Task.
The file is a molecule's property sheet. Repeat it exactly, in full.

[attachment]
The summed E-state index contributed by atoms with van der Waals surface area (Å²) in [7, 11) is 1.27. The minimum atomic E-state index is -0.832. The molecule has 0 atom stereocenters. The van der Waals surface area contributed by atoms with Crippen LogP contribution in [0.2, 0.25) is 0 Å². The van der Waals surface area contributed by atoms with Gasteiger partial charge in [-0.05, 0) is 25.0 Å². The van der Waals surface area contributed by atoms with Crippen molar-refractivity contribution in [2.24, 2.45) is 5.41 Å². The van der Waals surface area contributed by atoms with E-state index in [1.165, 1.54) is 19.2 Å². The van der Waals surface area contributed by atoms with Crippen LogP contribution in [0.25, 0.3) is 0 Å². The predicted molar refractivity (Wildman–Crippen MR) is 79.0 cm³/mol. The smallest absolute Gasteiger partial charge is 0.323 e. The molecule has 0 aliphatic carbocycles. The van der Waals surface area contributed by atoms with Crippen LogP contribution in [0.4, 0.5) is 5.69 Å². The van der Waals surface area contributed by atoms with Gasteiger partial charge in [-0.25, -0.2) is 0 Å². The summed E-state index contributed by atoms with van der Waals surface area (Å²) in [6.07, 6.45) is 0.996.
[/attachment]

The summed E-state index contributed by atoms with van der Waals surface area (Å²) in [7, 11) is 1.27. The minimum atomic E-state index is -0.832. The molecule has 0 atom stereocenters. The van der Waals surface area contributed by atoms with Crippen LogP contribution in [0.2, 0.25) is 0 Å². The van der Waals surface area contributed by atoms with Gasteiger partial charge in [-0.05, 0) is 25.0 Å². The van der Waals surface area contributed by atoms with Crippen molar-refractivity contribution in [2.24, 2.45) is 5.41 Å². The van der Waals surface area contributed by atoms with E-state index in [1.165, 1.54) is 19.2 Å². The van der Waals surface area contributed by atoms with Crippen LogP contribution in [0.25, 0.3) is 0 Å². The predicted molar refractivity (Wildman–Crippen MR) is 79.0 cm³/mol. The smallest absolute Gasteiger partial charge is 0.323 e. The molecule has 0 aliphatic carbocycles. The van der Waals surface area contributed by atoms with Crippen LogP contribution in [0.4, 0.5) is 5.69 Å². The van der Waals surface area contributed by atoms with Gasteiger partial charge in [-0.25, -0.2) is 0 Å². The summed E-state index contributed by atoms with van der Waals surface area (Å²) in [6.07, 6.45) is 0.996.